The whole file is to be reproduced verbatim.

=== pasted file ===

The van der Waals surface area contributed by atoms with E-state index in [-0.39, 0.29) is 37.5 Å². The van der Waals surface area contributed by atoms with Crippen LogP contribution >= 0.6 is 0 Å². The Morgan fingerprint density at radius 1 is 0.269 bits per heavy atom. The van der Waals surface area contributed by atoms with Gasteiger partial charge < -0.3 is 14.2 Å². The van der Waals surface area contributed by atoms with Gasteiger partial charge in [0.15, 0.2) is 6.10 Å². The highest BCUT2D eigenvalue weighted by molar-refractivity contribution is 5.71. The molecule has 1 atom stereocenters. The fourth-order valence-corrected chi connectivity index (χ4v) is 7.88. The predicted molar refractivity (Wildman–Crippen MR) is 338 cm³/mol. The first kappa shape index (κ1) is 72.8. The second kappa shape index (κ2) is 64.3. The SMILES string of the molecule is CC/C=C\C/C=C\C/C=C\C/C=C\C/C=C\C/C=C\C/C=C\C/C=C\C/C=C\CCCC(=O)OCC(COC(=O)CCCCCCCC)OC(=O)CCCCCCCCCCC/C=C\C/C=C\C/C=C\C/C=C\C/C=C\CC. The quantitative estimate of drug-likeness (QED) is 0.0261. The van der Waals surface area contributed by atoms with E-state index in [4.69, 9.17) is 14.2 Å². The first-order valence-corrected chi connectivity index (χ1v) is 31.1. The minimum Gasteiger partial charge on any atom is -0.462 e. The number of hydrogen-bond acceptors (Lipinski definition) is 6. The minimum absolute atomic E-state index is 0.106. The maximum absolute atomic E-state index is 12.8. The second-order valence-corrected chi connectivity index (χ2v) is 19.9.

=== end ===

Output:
The van der Waals surface area contributed by atoms with E-state index in [-0.39, 0.29) is 37.5 Å². The van der Waals surface area contributed by atoms with Crippen LogP contribution >= 0.6 is 0 Å². The Morgan fingerprint density at radius 1 is 0.269 bits per heavy atom. The van der Waals surface area contributed by atoms with Gasteiger partial charge < -0.3 is 14.2 Å². The van der Waals surface area contributed by atoms with Gasteiger partial charge in [0.15, 0.2) is 6.10 Å². The highest BCUT2D eigenvalue weighted by molar-refractivity contribution is 5.71. The molecule has 1 atom stereocenters. The fourth-order valence-corrected chi connectivity index (χ4v) is 7.88. The predicted molar refractivity (Wildman–Crippen MR) is 338 cm³/mol. The first kappa shape index (κ1) is 72.8. The second kappa shape index (κ2) is 64.3. The SMILES string of the molecule is CC/C=C\C/C=C\C/C=C\C/C=C\C/C=C\C/C=C\C/C=C\C/C=C\C/C=C\CCCC(=O)OCC(COC(=O)CCCCCCCC)OC(=O)CCCCCCCCCCC/C=C\C/C=C\C/C=C\C/C=C\C/C=C\CC. The quantitative estimate of drug-likeness (QED) is 0.0261. The van der Waals surface area contributed by atoms with E-state index in [4.69, 9.17) is 14.2 Å². The first-order valence-corrected chi connectivity index (χ1v) is 31.1. The minimum Gasteiger partial charge on any atom is -0.462 e. The number of hydrogen-bond acceptors (Lipinski definition) is 6. The minimum absolute atomic E-state index is 0.106. The maximum absolute atomic E-state index is 12.8. The second-order valence-corrected chi connectivity index (χ2v) is 19.9.